What is the appeal of Twitch?

Amazon is buying the video-game-themed online streaming site for £600m - but why do people want to watch others playing Xbox?
Tip-tapping typewriters, ripe pongs and slides in the office: Bosses are inventing surprising ways of making us work harder

How bosses are making us work harder

As it is revealed that one newspaper office pumps out the sound of typewriters to increase productivity, Gillian Orr explores the other devices designed to motivate staff
Manufacturers are struggling to keep up with the resurgence in vinyl records

Hard pressed: Resurgence in vinyl records

As the resurgence in vinyl records continues, manufacturers and their outdated machinery are struggling to keep up with the demand
Tony Jordan: 'I turned down the chance to research Charles Dickens for a TV series nine times ... then I found a kindred spirit'

A tale of two writers

Offered the chance to research Charles Dickens for a TV series, Tony Jordan turned it down. Nine times. The man behind EastEnders and Life on Mars didn’t feel right for the job. Finally, he gave in - and found an unexpected kindred spirit
Could a later start to the school day be the most useful educational reform of all?

Should pupils get a lie in?

Doctors want a later start to the school day so that pupils can sleep later. Not because teenagers are lazy, explains Simon Usborne - it's all down to their circadian rhythms
Prepare for Jewish jokes – as Jewish comedians get their own festival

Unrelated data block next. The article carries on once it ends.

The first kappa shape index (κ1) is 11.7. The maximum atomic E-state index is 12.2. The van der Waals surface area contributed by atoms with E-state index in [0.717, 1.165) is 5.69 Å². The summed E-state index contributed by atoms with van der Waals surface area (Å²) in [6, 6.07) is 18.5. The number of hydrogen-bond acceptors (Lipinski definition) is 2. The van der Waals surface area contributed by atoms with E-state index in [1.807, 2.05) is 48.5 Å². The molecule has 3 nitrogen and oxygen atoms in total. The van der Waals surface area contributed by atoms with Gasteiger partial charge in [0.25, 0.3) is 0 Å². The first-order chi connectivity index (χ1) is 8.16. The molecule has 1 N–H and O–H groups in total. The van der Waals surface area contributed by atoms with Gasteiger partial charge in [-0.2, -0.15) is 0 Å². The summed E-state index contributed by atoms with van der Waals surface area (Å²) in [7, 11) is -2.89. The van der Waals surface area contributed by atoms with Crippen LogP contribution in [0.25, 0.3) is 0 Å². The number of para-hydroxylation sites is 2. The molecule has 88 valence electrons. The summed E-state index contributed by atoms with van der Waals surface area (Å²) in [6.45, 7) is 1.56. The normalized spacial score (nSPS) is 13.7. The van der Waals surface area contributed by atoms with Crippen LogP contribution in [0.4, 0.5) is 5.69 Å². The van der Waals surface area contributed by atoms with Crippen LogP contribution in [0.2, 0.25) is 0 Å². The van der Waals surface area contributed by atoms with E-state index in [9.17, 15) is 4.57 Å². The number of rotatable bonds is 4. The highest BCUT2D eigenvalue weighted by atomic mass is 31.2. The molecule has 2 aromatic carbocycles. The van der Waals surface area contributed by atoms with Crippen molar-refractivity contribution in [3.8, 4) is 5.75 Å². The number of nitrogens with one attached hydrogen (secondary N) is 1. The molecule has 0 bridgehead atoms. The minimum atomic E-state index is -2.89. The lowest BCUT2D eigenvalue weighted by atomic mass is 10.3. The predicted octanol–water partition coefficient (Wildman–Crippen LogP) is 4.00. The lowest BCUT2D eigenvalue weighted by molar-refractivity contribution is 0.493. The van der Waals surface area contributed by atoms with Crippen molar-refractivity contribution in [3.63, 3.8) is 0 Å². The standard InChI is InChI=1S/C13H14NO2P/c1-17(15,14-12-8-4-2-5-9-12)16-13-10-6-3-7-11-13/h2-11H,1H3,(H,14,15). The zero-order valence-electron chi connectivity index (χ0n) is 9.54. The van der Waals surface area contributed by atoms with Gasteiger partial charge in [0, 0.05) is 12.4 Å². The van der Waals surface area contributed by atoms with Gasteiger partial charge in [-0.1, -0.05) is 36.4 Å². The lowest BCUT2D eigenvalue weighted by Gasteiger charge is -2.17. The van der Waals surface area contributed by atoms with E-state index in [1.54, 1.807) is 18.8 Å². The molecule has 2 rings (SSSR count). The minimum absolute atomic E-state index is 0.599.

Prepare for Jewish jokes...

... as Jewish comedians get their own festival
SJ Watson: 'I still can't quite believe that Before I Go to Sleep started in my head'

A dream come true for SJ Watson

Watson was working part time in the NHS when his debut novel, Before I Go to Sleep, became a bestseller. Now it's a Hollywood movie, too. Here he recalls the whirlwind journey from children’s ward to A-list film set
10 best cycling bags for commuters

10 best cycling bags for commuters

Gear up for next week’s National Cycle to Work day with one of these practical backpacks and messenger bags
Paul Scholes: Three at the back isn’t working yet but given time I’m hopeful Louis van Gaal can rebuild Manchester United

Paul Scholes column

Three at the back isn’t working yet but given time I’m hopeful Louis van Gaal can rebuild Manchester United
Kate Bush, Hammersmith Apollo music review: A preamble, then a coup de théâtre - and suddenly the long wait felt worth it

Kate Bush shows a voice untroubled by time

A preamble, then a coup de théâtre - and suddenly the long wait felt worth it
Robot sheepdog technology could be used to save people from burning buildings

The science of herding is cracked

Mathematical model would allow robots to be programmed to control crowds and save people from burning buildings
Tyrant: Is the world ready for a Middle Eastern 'Dallas'?

This tyrant doesn’t rule

It’s billed as a Middle Eastern ‘Dallas’, so why does Fox’s new drama have a white British star?